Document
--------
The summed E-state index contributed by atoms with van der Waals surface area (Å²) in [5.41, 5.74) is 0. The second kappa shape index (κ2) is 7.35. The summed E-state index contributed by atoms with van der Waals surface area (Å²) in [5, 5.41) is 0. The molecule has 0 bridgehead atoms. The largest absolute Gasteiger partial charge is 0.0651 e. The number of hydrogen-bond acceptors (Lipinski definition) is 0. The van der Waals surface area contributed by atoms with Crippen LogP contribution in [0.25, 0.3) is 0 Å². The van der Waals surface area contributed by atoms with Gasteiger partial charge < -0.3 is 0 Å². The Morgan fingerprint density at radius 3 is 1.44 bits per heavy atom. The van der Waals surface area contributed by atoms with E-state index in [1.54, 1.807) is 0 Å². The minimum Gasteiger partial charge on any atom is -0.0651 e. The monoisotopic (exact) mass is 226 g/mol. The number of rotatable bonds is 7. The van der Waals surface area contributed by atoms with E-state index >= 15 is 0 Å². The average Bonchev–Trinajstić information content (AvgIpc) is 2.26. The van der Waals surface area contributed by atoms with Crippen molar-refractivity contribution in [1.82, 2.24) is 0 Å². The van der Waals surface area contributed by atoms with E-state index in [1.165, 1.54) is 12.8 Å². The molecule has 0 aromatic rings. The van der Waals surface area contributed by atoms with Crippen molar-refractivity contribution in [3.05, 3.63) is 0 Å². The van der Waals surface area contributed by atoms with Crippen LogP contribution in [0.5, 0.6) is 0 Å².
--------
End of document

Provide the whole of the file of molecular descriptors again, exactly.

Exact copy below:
The summed E-state index contributed by atoms with van der Waals surface area (Å²) in [5.41, 5.74) is 0. The second kappa shape index (κ2) is 7.35. The summed E-state index contributed by atoms with van der Waals surface area (Å²) in [5, 5.41) is 0. The molecule has 0 bridgehead atoms. The largest absolute Gasteiger partial charge is 0.0651 e. The number of hydrogen-bond acceptors (Lipinski definition) is 0. The van der Waals surface area contributed by atoms with Crippen LogP contribution in [0.25, 0.3) is 0 Å². The van der Waals surface area contributed by atoms with Gasteiger partial charge < -0.3 is 0 Å². The Morgan fingerprint density at radius 3 is 1.44 bits per heavy atom. The van der Waals surface area contributed by atoms with E-state index in [1.54, 1.807) is 0 Å². The minimum Gasteiger partial charge on any atom is -0.0651 e. The monoisotopic (exact) mass is 226 g/mol. The number of rotatable bonds is 7. The van der Waals surface area contributed by atoms with E-state index >= 15 is 0 Å². The average Bonchev–Trinajstić information content (AvgIpc) is 2.26. The van der Waals surface area contributed by atoms with Crippen molar-refractivity contribution in [1.82, 2.24) is 0 Å². The van der Waals surface area contributed by atoms with E-state index in [1.165, 1.54) is 12.8 Å². The molecule has 0 aromatic rings. The van der Waals surface area contributed by atoms with Crippen molar-refractivity contribution in [3.05, 3.63) is 0 Å². The van der Waals surface area contributed by atoms with Crippen LogP contribution in [0.5, 0.6) is 0 Å².